CAESARS. Dragons. ZcallS. YEPS. Give derivative marketers a simple product and they will come up with a million names and a lot of dressing up.
This blog post explores a simple put option sale (a.k.a. CAESARs, Dragons, ZcallS, and YEPS) and its role in a corporate share buyback plan, especially in the current environment.
What is a Prepaid Put?
With a prepaid put, the issuer sells a put option on its own stock to a bank and owes the present value of the strike price upfront (vs. at exercise in most put options). The bank owes the issuer an option premium for the put option and the prepayment amount is also discounted for the time value of the strike price being paid up front. These amounts are netted for a single reduced payment by the issuer after entering into the transaction. The issuer selects the maturity and strike price.
At maturity, if the stock price is greater than the strike price (the put option is “out-of-the-money”), the company will receive the strike price back (i.e., including the option premium and accreted value of the cash paid up front).
If the stock price is less than the strike price, the bank will put the stock to the company with no further payment by the company. Effectively, the company buys such shares at a price equal to its initial payment.
What is its Role in a Share Repurchase Program?
A prepaid put is a cash management and share management tool. If the stock appreciates, the issuer receives a meaningful return on its cash (due to option premium and returns earned on cash). If the stock declines below the put strike, the company receives shares at a significant discount to the price at which the issuer entered into the program.
In this way, the company is monetizing its willingness to buy stock at a discount to the market price in order to get a meaningful cash return or retire stock at a meaningful discount. It is worth noting that the return on cash earned in the program is usually tax-free because it is related to a transaction in the issuer’s own stock.
Unlike an ASR or open market purchases, the prepaid put does not guarantee the retirement of stock. Shares are only retired if the stock price is below the put strike at maturity or otherwise elected at maturity. So, this approach should only be a portion of an overall share repurchase program.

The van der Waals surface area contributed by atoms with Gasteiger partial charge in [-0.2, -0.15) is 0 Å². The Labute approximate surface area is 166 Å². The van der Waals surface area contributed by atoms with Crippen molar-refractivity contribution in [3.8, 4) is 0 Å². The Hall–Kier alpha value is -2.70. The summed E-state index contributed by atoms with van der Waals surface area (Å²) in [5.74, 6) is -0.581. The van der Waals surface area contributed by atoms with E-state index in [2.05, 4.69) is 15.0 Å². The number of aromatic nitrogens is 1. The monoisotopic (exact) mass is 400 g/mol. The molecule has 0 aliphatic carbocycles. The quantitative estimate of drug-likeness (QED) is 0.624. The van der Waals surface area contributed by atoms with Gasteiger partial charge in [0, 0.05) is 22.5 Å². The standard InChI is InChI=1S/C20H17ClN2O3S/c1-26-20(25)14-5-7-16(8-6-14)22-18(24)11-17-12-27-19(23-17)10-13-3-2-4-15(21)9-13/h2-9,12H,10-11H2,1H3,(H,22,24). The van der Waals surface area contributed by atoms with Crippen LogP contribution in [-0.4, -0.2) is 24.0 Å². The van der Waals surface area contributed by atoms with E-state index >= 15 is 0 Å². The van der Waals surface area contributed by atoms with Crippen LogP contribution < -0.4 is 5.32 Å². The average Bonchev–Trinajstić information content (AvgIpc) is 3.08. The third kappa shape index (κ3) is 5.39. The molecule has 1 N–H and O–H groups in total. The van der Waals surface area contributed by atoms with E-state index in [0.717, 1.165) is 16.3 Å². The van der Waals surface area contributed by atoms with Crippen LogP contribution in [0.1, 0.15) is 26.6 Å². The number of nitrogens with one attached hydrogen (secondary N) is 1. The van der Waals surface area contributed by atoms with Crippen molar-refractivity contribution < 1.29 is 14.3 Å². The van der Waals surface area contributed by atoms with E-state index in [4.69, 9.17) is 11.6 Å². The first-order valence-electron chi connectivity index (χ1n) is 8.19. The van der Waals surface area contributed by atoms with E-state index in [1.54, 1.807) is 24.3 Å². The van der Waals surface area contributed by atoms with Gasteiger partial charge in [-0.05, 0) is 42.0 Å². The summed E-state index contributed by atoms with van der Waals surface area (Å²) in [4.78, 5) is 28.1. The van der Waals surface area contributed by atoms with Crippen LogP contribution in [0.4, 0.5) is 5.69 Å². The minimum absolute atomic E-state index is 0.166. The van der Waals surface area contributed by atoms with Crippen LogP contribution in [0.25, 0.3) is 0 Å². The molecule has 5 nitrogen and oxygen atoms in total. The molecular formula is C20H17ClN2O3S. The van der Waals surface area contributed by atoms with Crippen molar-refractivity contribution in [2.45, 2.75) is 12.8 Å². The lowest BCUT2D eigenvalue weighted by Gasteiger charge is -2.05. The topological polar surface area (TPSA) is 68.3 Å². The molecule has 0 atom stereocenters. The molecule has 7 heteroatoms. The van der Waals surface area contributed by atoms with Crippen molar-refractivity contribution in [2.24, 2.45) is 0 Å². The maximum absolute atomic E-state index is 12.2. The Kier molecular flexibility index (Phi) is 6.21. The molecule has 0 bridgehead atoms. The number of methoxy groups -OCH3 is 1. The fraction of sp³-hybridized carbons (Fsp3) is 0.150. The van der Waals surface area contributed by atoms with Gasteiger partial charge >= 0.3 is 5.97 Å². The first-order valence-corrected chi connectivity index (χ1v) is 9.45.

Pre-paid puts can underperform if the stock price declines by more than the expected return earned. In these cases, the issuer would have been better off waiting and buying the shares in the open market at the lower price.
The market is at a unique time of high volatility combined with a significant decline in share prices. The high volatility means that issuers can generate meaningful premium selling puts on its stock. The lower equity valuation increases the attractiveness of selling puts because, in the event that it retires stock, the company will buy stock at a discount to the already discounted equity prices.
As an example, let’s assume a well known mega cap company sells 6 month, 95% strike puts. If the company had done this a year ago, the volatility used to price the option would be 30.9%. In the current environment, its volatility is 35.5% (4.6pts higher).
A year ago, this would have generated a 14% annualized return ($6.8mm on $100mm upfront payment). If the company received shares, it would have retired stock at an 11% discount to when it entered into the program.
Currently, this will generate a 17.8% annualized return ($8.5mm on $100mm upfront payment). If the company receives shares, it will retire stock at a 12.5% discount to when it entered into the program.
In other words, the company monetizes volatility and sees this through a high return on cash if the put is out-of-the-money or a repurchase of stock at a meaningful discount to already discounted prices.
What Does Pricing Look Like?
To give you a sense of the pricing, we created the table below, looking at volatility vs. tenor. All pricing assumes a 95% strike price.
For an issuer that has a share repurchase program, pre-paid puts provide an attractive cash management option for the willingness to buy shares at a significant discount to the current price. The current market environment of high volatility and lower equity prices makes this strategy an attractive option to consider.
Please reach out to the Matthews South team to learn about the benefits and considerations of this strategy.
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